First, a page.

Did the anti-SOPA internet defeat Paul Ryan?

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In this Dec. 7, 2011 file photo, House Budget Committee Chairman Rep. Paul Ryan, R-Wis. gestures during a news conference on Capitol Hill in Washington. (AP Photo/Manuel Balce Ceneta)

Operation Pull Ryan, a group of tech-savvy internet activists fighting against the Stop Online Piracy Act (SOPA) using the Reddit online forum, is claiming victory after just two weeks of exerting pressure on Wisconsin Republican Paul Ryan.

The operation’s mission was to either force Paul to publically denounce SOPA or to dislodge him from his congressional seat in the coming election.

“Either Congressman Paul Ryan pledges to vote no on SOPA/PIPA or he is replaced by a[n] anti-SOPA/PIPA candidate,” the activists say on their website.

And now, Ryan has pledged to vote no on SOPA.

In a three-pronged attack, Reddit users seeking to undo Ryan have worked to catalogue the congressman’s “failures” in Wisconsin, pressuring his donors (using legal, political tools) into pulling their funding, and compelling Rackspace.com, a company that hosts Ryan’s website and has publicly expressed its opposition to SOPA, to remove his domain from their servers.

The operation claimed victory on Monday after Ryan released a statement on his website where he expressed concerns with the legislation and the means by which it would attempt to “address a legitimate problem.”

“The internet is one of the most magnificent expressions of freedom and free enterprise in history. It should stay that way. While H.R. 3261, the Stop Online Piracy Act, attempts to address a legitimate problem, I believe it creates the precedent and possibility for undue regulation, censorship and legal abuse. I do not support H.R. 3261 in its current form and will oppose the legislation should it come before the full House,” said the brief statement, released on the congressman’s website on Monday afternoon.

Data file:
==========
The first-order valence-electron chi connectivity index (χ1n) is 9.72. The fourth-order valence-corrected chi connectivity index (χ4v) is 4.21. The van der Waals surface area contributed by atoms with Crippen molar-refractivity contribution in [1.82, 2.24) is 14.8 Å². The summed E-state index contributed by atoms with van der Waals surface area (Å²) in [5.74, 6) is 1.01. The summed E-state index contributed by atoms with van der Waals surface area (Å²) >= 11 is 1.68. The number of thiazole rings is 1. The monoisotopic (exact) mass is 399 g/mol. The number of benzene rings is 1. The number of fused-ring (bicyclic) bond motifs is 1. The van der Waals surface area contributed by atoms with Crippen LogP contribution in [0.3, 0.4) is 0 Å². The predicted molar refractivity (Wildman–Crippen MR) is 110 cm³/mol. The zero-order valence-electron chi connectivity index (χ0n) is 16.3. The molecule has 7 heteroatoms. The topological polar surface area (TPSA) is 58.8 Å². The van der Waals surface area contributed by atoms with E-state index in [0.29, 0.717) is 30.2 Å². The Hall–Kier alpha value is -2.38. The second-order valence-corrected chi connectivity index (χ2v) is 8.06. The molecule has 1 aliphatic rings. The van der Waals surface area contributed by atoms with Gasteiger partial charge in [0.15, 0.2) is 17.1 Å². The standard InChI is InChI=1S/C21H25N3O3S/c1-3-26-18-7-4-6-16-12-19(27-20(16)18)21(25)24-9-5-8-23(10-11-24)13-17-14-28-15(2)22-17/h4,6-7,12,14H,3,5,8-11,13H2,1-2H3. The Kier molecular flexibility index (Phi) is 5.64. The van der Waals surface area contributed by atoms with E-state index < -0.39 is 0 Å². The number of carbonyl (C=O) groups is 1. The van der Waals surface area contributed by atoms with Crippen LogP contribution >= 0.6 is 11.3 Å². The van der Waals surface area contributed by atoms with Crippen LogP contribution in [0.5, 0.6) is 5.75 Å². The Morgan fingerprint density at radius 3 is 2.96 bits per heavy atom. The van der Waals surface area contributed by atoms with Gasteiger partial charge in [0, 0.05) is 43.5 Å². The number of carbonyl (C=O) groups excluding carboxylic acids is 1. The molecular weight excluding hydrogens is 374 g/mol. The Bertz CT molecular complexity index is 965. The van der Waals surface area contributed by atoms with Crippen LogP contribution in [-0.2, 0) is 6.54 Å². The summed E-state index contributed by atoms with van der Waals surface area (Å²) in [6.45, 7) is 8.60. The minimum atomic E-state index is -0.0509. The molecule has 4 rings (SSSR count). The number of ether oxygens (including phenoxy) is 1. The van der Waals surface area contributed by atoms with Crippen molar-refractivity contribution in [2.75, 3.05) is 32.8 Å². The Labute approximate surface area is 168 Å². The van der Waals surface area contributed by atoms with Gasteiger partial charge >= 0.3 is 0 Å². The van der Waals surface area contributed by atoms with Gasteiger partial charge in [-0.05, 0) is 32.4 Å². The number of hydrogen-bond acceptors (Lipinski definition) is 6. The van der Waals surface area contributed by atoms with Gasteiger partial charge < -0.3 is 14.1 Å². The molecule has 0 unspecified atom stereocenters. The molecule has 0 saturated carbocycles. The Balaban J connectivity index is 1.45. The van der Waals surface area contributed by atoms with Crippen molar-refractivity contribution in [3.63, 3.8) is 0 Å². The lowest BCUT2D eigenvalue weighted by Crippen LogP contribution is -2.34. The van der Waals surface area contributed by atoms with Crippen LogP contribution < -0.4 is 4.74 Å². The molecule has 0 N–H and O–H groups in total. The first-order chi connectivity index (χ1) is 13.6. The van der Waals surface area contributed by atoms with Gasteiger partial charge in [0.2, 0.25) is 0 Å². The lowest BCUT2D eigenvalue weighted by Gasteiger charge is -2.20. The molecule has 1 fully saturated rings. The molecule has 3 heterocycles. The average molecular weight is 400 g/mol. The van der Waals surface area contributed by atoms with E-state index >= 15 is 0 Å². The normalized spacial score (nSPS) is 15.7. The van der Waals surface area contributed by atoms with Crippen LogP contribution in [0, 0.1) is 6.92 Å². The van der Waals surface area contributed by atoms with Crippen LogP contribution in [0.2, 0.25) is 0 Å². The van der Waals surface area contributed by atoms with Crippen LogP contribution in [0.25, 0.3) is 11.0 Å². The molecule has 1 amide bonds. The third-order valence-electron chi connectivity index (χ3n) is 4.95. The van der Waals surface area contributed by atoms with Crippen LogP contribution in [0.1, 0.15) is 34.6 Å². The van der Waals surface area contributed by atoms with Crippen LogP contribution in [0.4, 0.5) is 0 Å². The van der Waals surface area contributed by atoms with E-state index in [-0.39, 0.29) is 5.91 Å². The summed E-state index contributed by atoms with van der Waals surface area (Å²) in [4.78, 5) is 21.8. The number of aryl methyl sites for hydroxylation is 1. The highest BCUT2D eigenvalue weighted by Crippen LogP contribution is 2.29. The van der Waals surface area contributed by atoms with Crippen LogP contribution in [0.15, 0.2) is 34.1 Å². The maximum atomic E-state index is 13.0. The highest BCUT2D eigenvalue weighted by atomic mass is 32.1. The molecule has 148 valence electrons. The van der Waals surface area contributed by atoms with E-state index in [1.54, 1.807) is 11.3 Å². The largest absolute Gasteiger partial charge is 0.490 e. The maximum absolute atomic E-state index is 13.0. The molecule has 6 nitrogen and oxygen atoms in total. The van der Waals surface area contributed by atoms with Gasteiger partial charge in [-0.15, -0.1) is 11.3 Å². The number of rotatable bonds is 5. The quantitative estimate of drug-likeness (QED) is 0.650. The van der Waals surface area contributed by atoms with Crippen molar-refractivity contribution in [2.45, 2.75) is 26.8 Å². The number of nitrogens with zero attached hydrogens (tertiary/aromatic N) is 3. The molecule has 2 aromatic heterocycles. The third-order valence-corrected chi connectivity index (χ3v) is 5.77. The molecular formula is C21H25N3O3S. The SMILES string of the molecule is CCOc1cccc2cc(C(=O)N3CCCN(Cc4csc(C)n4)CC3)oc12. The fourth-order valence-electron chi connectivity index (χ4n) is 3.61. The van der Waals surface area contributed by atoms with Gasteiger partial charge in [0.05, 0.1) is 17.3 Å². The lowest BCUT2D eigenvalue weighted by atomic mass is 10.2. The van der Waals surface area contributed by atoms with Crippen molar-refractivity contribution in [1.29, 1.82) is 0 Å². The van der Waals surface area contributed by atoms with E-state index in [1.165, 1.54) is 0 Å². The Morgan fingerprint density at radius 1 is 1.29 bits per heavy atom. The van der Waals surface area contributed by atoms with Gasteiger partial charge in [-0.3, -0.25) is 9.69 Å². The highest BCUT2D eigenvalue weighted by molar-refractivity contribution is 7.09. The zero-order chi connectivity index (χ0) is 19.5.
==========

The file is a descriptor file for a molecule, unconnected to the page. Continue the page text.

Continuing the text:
Shortly after the statement was made, “Pullmen” (operatives in the Pull Ryan mission) made jubilant, congratulatory posts on their subReddit, declaring that their operation had been a success.

Ryan’s statement is a sign that internet communities such as Reddit are beginning to wield political influence, not unlike other political interests groups — and they’re beginning to affect political discourse on Capital Hill.

Unlike similar internet activists such as the infamous hacker collective known as Anonymous, members of Operation Pull Ryan pledged to use legal, political tools to achieve their goals and exert pressure on Ryan. This enabled them to operate in the open, gain media attention, and garner popular support from all corners of the internet.

It’s a strategy that works, says EquanimousMind, a Reddit user who led the operation, and asked to be identified only by his username.

“I believe OPR simply focused Congressman Paul Ryan to look more closely at the… bill. Anyone that looks at SOPA will realize that that issue is not about online piracy but about online freedom and security. We would like to thank Congressman Ryan for taking leadership in the fight against SOPA.”

Not only are they thanking Ryan for taking “leadership,” but they’re rallying around their first convert to internet freedom in a new mission, Operation “KillTheBill.”

In the first stage of the operation, dubbed mission “WelcomeBackKongress,” operatives are reaching out to their respective representatives to bring their attention to Ryan’s statement of opposition to SOPA and requesting that they make similar statements.

Online interest groups like Reddit are showing no signs of letting up, especially while SOPA is still in committee at the House of Representatives and its Senate sister bill PIPA continues, in their eyes, to threaten online freedom.

“We will keep campaigning until we feel safe,” said EquanimousMind. “Who doesn’t naturally fight back when their freedom is threatened?”

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